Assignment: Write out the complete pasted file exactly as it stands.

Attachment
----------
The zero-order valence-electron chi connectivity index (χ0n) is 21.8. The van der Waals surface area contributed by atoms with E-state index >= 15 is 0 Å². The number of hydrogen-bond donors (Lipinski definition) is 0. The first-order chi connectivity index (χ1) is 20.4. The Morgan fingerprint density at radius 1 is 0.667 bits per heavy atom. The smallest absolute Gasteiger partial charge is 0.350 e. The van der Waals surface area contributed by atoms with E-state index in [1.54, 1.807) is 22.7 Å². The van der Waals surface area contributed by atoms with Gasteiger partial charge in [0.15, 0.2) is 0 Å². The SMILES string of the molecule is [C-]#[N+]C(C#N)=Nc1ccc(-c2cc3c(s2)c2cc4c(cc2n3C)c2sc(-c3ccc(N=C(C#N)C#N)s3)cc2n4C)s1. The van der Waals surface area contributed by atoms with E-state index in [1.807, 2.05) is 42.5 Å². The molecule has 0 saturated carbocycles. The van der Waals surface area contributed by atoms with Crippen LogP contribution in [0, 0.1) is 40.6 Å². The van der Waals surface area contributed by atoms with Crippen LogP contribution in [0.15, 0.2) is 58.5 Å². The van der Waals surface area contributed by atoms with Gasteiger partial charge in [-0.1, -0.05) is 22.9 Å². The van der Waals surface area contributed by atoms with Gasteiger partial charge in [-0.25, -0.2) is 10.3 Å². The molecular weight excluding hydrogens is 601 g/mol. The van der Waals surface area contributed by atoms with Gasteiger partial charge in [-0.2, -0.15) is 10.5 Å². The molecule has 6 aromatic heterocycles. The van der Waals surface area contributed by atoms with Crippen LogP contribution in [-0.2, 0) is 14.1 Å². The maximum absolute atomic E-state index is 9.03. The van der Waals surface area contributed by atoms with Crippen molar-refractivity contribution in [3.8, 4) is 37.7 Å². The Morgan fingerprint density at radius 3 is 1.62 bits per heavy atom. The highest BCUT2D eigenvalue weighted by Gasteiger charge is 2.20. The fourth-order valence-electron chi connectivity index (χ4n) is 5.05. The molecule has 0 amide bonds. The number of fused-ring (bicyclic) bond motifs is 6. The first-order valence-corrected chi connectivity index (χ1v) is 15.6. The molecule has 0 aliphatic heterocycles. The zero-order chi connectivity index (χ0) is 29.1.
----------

The zero-order valence-electron chi connectivity index (χ0n) is 21.8. The van der Waals surface area contributed by atoms with E-state index >= 15 is 0 Å². The number of hydrogen-bond donors (Lipinski definition) is 0. The first-order chi connectivity index (χ1) is 20.4. The Morgan fingerprint density at radius 1 is 0.667 bits per heavy atom. The smallest absolute Gasteiger partial charge is 0.350 e. The van der Waals surface area contributed by atoms with E-state index in [1.54, 1.807) is 22.7 Å². The van der Waals surface area contributed by atoms with Gasteiger partial charge in [0.15, 0.2) is 0 Å². The SMILES string of the molecule is [C-]#[N+]C(C#N)=Nc1ccc(-c2cc3c(s2)c2cc4c(cc2n3C)c2sc(-c3ccc(N=C(C#N)C#N)s3)cc2n4C)s1. The van der Waals surface area contributed by atoms with E-state index in [1.807, 2.05) is 42.5 Å². The molecule has 0 saturated carbocycles. The van der Waals surface area contributed by atoms with Crippen LogP contribution in [0, 0.1) is 40.6 Å². The van der Waals surface area contributed by atoms with Crippen LogP contribution in [0.15, 0.2) is 58.5 Å². The van der Waals surface area contributed by atoms with Gasteiger partial charge in [-0.1, -0.05) is 22.9 Å². The van der Waals surface area contributed by atoms with Gasteiger partial charge in [-0.25, -0.2) is 10.3 Å². The molecular weight excluding hydrogens is 601 g/mol. The van der Waals surface area contributed by atoms with Gasteiger partial charge in [-0.2, -0.15) is 10.5 Å². The molecule has 6 aromatic heterocycles. The van der Waals surface area contributed by atoms with Crippen LogP contribution in [-0.2, 0) is 14.1 Å². The maximum absolute atomic E-state index is 9.03. The van der Waals surface area contributed by atoms with Crippen molar-refractivity contribution in [3.8, 4) is 37.7 Å². The Morgan fingerprint density at radius 3 is 1.62 bits per heavy atom. The highest BCUT2D eigenvalue weighted by Gasteiger charge is 2.20. The fourth-order valence-electron chi connectivity index (χ4n) is 5.05. The molecule has 0 amide bonds. The number of fused-ring (bicyclic) bond motifs is 6. The first-order valence-corrected chi connectivity index (χ1v) is 15.6. The molecule has 0 aliphatic heterocycles. The zero-order chi connectivity index (χ0) is 29.1.